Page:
There was one other angler sticking it out, but he was fishing from shore, which limited him to one area. We talked back and forth as we fished. About work, fishing, where we fish and more fishing. It was getting near sunset and I noticed a racket coming from the sky. The unmistakable incessant honking of geese. Every few minutes a flock of geese could be heard approaching. By the time they were overhead the honking was overwhelming. Hundreds at a time were going over. The lines of the “V’s” they create stretched out by 30 or more geese on each side. Well over a thousand went by in those last couple of hours I was on the water. The opening water was already bringing the geese back north. Between the layers of geese were ducks with their more erratic back and forth search for some place to spend the night.

The sun was gone and so was the angler on the shore. The geese continued to fly overhead only now they were more heard than seen, but the racket told me that they were still there in huge flocks. I sat on the shore as I fished since I was in no hurry to go anywhere. Last year at this time there were schools of shad and minnows all over. So far this winter the minnows had disappeared and I had yet to see any of the shad. But as I sat there fishing, the shallower water came alive with silvery sparkles of bait fish popping all over the surface. I saw this a year ago when the shad were in so I assumed that’s what they were. Still another sign that things were going to pick up dramatically in the next few weeks.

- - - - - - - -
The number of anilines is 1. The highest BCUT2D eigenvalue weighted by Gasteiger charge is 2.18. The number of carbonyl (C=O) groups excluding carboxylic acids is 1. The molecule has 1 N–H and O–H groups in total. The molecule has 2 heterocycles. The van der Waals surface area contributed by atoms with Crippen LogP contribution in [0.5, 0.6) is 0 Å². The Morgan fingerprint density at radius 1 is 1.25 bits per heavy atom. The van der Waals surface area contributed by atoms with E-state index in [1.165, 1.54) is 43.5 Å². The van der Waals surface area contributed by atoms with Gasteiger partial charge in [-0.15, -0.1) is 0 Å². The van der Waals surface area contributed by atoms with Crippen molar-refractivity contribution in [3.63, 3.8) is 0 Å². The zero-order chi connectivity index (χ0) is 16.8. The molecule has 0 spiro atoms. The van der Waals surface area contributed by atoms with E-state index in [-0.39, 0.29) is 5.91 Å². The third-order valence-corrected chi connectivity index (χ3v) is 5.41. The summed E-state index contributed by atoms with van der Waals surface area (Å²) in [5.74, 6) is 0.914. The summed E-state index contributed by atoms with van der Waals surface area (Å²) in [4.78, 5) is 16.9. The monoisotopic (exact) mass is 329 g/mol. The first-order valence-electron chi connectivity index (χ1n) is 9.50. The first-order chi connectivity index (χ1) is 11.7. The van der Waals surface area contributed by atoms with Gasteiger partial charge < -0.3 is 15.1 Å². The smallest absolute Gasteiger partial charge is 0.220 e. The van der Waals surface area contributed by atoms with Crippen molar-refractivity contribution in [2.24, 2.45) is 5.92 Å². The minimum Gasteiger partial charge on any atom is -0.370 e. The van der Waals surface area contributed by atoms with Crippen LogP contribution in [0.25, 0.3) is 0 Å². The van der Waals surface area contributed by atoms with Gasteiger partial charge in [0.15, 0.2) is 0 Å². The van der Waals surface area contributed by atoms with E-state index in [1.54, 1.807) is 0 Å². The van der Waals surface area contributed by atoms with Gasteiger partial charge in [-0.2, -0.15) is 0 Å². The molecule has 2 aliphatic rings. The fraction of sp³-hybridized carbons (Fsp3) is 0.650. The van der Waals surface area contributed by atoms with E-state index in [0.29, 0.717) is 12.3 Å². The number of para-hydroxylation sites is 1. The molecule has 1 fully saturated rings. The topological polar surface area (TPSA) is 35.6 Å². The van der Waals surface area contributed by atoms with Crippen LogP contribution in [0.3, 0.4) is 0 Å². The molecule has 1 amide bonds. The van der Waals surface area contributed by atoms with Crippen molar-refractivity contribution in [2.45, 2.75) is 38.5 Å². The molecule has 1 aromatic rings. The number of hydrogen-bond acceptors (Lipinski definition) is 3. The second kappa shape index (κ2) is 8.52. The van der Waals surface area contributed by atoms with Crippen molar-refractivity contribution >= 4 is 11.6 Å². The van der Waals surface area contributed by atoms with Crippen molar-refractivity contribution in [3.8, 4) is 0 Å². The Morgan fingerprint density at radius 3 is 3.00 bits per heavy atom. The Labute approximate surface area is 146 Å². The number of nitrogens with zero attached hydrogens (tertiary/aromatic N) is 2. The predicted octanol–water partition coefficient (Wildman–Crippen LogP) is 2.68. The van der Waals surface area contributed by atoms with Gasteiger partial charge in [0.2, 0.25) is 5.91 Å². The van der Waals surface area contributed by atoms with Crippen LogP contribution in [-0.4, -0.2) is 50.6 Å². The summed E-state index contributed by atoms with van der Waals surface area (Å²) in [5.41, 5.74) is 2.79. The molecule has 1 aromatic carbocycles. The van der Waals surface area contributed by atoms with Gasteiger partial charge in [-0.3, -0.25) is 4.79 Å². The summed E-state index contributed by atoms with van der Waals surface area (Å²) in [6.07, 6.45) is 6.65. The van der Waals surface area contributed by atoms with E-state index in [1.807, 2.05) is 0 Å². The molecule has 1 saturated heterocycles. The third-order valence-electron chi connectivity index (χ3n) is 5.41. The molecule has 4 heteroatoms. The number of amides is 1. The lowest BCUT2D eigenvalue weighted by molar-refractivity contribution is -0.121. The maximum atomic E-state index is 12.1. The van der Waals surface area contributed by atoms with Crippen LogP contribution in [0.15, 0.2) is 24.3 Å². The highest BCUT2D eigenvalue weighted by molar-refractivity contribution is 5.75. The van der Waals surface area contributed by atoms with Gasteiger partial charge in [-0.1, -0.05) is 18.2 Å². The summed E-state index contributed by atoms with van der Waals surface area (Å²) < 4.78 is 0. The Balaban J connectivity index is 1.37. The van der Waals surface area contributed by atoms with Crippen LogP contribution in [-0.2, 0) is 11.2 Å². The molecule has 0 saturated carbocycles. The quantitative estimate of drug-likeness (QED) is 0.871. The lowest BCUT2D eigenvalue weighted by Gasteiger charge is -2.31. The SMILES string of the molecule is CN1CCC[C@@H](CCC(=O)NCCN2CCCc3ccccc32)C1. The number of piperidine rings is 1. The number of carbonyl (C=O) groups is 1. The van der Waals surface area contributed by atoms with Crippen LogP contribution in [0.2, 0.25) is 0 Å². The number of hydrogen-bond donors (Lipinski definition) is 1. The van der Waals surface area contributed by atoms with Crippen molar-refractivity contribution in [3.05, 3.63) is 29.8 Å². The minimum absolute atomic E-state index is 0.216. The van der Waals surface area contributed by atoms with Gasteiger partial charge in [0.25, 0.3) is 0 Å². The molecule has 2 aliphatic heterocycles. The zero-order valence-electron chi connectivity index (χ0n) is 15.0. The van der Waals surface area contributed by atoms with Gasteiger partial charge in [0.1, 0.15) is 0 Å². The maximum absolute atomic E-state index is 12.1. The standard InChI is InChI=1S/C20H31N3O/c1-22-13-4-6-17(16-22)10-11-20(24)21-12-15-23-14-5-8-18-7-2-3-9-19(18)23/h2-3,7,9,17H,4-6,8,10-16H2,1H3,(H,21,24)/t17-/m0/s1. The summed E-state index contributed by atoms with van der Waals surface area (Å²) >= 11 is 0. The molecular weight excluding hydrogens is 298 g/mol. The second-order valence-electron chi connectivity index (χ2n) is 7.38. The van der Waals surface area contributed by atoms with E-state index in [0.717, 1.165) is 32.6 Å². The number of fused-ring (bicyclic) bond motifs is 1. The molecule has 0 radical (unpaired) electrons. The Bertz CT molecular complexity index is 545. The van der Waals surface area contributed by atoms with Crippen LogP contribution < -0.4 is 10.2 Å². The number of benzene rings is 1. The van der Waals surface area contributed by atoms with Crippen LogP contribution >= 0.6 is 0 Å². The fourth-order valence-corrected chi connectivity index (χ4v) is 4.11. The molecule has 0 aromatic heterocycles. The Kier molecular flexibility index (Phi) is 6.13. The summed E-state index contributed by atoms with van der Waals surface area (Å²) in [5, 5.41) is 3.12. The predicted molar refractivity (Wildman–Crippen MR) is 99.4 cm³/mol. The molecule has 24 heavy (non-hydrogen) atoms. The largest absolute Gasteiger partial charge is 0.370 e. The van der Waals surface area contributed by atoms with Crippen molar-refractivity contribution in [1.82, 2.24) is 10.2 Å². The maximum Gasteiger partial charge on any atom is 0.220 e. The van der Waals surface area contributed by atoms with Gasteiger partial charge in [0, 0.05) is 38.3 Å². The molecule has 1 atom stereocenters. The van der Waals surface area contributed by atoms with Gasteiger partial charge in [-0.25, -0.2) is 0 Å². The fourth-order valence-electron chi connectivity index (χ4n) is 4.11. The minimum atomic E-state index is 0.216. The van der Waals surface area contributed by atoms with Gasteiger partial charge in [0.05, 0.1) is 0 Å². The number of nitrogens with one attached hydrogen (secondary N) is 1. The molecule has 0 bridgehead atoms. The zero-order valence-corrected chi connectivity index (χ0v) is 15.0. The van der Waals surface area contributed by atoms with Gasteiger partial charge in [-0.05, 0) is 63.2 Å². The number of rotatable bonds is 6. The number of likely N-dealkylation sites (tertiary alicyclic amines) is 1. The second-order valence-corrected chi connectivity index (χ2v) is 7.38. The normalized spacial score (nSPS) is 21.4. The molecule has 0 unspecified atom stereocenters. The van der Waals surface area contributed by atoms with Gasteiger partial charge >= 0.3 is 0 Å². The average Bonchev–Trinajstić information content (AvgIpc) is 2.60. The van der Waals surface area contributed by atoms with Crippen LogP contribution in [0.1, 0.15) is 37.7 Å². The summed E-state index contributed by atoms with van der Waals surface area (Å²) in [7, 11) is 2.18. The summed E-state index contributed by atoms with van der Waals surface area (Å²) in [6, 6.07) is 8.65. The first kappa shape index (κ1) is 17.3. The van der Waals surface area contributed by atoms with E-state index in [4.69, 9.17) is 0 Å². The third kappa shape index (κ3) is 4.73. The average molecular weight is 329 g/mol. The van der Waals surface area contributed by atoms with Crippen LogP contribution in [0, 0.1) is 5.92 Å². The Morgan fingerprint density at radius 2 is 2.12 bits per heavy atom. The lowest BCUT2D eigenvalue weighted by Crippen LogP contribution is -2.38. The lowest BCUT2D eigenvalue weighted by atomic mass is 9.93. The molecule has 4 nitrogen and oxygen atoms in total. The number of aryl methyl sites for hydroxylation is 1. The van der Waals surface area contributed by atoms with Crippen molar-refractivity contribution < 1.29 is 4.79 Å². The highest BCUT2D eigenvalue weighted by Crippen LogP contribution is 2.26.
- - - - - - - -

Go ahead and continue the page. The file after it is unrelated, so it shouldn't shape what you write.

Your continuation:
FTA – 2/8/04 Fox River

From the Archives – I have 100’s of posts that were made on fishing forums starting around 1998. When I have nothing new to say, I thought I would start putting them up on my blog. I hope you like them.
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2/8/04 Fox River Warm Water Discharge

Air temperature 28 degrees, water temperature 34 degrees in the river and 56 in the discharge, cloudy, water normal, visibility unlimited in the river and unlimited in the discharge, 11:30 a.m. to 2:30 p.m., split shot with hook and small plastic trout worms.

All the signs were there telling me to stay home, but I didn’t listen. Total:

1 smallmouth bass.

A few weeks ago we had an ice storm. Left a nice layer of ice on the trees, bushes, lawn and the stairs leading to my house. Been here before. A few years earlier I almost knocked myself out cold during a similar situation. My last footstep came off the last stair and my legs shot out from under me. The back of my head missed the edge of the bottom stair by an inch and instead slammed onto the sidewalk. Stars are a good way to describe what you see after a blow to the head, but more like shooting stars for me. They’re always moving.